This Body Cam Footage Allegedly Shows A Baltimore Cop Planting Drugs
According to authorities, the body cam footage allegedly shows a Baltimore police officer planting drugs, which has led to an investigation.
After being alerted to body cam footage, which the public defender’s office says shows an officer planting drugs, both the police and prosecutors have launched investigations and reviews of more than 100 separate cases. It has also seen one officer suspended, and two others placed on administrative duty, and reviews of other cases in which the officers were involved.
Planting drugs… is that legal?
This footage, which was uploaded by the Baltimore Police, shows an officer hiding a bag of drugs in a can in a trash-strewn lot and then later “finding” the drugs, all while two other officers look on and take no action.
“I’m gonna go check here,” the officer is heard saying, as he returns to the lot and is shown to pick up the soup can, where he removes the plastic bag, which is filled with white capsules.
That incriminating portion of the footage was recorded before the officer activated the camera, being automatically and unintentionally recorded automatically (albeit, without audio), due to police body cams having a feature that saves 30 seconds of video before activation.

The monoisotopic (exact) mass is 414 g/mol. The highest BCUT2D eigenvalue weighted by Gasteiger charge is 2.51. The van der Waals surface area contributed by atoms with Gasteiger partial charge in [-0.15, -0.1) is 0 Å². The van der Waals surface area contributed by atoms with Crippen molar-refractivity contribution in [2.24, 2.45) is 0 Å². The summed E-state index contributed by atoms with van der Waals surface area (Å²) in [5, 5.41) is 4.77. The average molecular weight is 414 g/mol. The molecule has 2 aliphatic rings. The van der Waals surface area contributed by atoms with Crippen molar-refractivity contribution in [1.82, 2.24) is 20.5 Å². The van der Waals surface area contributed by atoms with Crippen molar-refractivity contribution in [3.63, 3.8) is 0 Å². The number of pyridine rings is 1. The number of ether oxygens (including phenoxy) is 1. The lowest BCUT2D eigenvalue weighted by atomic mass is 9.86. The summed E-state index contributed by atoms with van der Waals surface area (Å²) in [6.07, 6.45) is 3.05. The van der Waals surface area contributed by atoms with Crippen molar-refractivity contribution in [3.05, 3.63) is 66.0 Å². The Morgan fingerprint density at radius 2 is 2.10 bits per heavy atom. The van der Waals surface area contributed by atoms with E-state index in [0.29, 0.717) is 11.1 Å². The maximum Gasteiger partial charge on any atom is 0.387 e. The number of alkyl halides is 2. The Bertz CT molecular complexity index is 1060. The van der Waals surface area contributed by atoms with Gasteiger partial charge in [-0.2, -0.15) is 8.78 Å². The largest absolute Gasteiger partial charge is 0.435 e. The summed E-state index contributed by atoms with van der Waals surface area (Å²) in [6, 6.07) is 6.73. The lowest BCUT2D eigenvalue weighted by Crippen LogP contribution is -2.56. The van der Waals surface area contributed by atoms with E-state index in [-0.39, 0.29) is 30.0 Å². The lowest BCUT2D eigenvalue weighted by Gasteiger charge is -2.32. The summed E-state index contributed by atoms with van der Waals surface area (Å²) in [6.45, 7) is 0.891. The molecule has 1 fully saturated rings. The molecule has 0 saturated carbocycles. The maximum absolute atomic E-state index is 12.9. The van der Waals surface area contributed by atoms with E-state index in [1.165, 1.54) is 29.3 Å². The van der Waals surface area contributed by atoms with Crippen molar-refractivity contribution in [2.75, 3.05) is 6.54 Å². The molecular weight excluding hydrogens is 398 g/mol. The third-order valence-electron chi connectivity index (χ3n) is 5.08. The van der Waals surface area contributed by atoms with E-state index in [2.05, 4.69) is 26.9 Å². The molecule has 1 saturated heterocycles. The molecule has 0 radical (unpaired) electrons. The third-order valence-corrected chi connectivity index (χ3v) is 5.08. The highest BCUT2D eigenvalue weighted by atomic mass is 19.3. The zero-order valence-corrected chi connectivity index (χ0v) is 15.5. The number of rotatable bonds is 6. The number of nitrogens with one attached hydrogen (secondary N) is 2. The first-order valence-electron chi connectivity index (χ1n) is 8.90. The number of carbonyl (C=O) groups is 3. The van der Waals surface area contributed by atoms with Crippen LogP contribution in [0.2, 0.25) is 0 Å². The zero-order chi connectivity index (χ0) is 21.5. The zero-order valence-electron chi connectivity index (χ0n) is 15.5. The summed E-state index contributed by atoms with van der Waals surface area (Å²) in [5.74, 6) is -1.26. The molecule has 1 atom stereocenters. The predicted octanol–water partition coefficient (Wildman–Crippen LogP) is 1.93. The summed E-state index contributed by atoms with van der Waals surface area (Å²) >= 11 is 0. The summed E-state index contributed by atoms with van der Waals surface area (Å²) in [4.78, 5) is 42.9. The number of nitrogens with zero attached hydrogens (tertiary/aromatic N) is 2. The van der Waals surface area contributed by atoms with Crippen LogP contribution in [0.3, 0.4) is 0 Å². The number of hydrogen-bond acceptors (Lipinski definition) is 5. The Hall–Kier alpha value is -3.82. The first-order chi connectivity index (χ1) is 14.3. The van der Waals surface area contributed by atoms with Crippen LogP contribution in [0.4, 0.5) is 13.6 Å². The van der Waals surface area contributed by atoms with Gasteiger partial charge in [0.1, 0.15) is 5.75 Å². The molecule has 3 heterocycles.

During a press conference, Baltimore Deputy Police Commissioner Jason Johnson showed reporters four separate videos, which he said, “depict the incident in greater totality.” But it is the last video, which “sort of depicts what seems to be the discovery of the second bag of heroin, but in the early part of the video, it’s clear that that bag had actually been placed there by the police officer,” Johnson said.
I think it’s fair to say the video purports to be the first discovery of that second bag containing heroin, but it’s clear that, in fact, is not the first discovery of that particular bag. And, of course, that’s the video that we have all seen. – Johnson
After planting drugs on drivers, he’d haul them off to jail.
The driver was shot and wounded.
A law intended to combat terrorism is now being used to confiscate weed without a warrant.